What Can PFL Be Used For?

The key differentiator between PFL and DBL is that DBL is taken for your employees’ OWN non-occupational injury or illness, while PFL is taken to care for someone else – there are 3 main categories of qualifying events for which employees can take paid leave:

  • Providing care for a family member with a serious health condition
    • The common cold or taking off for general doctor visits don’t qualify – the person being cared for must meet definition of a “serious health condition”.
  • Bonding leave after giving birth, adoption, or welcoming a child into foster care
    • An employee may seek family leave benefits during the first 12 months after the child’s birth, adoption, or foster placement even if that event occurred in 2017.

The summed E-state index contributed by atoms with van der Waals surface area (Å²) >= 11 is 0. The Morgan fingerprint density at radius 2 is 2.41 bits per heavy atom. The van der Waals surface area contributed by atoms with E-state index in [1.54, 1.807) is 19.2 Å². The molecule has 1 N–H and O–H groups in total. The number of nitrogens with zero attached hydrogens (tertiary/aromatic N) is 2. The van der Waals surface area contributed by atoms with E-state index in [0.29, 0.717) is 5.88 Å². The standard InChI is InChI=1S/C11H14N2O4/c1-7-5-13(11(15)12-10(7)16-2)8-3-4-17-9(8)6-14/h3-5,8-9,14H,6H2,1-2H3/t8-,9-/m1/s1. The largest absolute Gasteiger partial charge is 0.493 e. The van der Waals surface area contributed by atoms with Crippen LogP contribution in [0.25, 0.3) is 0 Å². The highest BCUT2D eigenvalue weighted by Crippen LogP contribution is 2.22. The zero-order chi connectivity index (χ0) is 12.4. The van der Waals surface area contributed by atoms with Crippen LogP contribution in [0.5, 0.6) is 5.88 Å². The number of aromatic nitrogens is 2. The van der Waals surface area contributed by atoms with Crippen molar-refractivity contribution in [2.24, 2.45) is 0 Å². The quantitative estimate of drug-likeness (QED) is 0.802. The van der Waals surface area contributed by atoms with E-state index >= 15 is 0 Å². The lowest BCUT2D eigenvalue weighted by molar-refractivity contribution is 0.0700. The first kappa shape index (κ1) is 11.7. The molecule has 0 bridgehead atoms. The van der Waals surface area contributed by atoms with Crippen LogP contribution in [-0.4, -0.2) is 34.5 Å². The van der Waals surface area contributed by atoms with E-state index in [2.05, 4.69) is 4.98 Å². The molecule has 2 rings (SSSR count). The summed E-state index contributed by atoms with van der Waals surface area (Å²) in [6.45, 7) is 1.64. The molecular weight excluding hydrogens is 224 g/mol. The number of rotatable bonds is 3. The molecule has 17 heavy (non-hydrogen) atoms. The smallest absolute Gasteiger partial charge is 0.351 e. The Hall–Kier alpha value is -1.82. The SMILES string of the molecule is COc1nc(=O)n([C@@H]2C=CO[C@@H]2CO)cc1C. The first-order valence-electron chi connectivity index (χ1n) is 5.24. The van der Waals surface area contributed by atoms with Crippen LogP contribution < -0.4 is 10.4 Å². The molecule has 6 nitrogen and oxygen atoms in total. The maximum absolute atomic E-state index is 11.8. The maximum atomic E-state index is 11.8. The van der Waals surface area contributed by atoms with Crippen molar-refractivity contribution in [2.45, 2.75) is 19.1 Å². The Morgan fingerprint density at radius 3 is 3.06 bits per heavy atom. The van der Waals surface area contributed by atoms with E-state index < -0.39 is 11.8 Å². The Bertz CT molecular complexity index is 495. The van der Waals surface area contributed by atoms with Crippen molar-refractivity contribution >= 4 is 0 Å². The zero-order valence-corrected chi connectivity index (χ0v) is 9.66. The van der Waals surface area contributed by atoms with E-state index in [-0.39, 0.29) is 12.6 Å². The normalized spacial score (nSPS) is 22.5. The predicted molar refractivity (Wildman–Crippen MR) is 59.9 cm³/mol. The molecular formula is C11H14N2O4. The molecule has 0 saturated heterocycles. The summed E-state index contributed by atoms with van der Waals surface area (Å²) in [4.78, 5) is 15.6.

• An employee may take paid leave even for events leading up to adoption, such as travel to another country to complete an adoption.
  • Qualifying military exigency
    • An employee can take paid leave if their family member (spouse, domestic partner, child, or parent) is on active duty or has been notified of an impending call or to active duty.



Paid Family Leave brings new obligations and compliance considerations to your business. Here are the top 10 things to keep in mind:

  1. If you have to provide DBL, you have to provide PFL.
  2. All employees who are currently covered under DBL will be covered under (and thereby have the right to take) Paid Family Leave effective 01/01/2018. Be ready for the fact that some employees could be out as early as the very first day of next year!
  3. Paid Family Leave benefits phase in over 4 years with gradually increasing benefit amount and duration, so you will need to stay on top of annual changes to the maximum benefits.
  4. Employees will need to give 30 days’ notice for foreseeable leave . This means, you could start receiving notices by 12/01 of this year.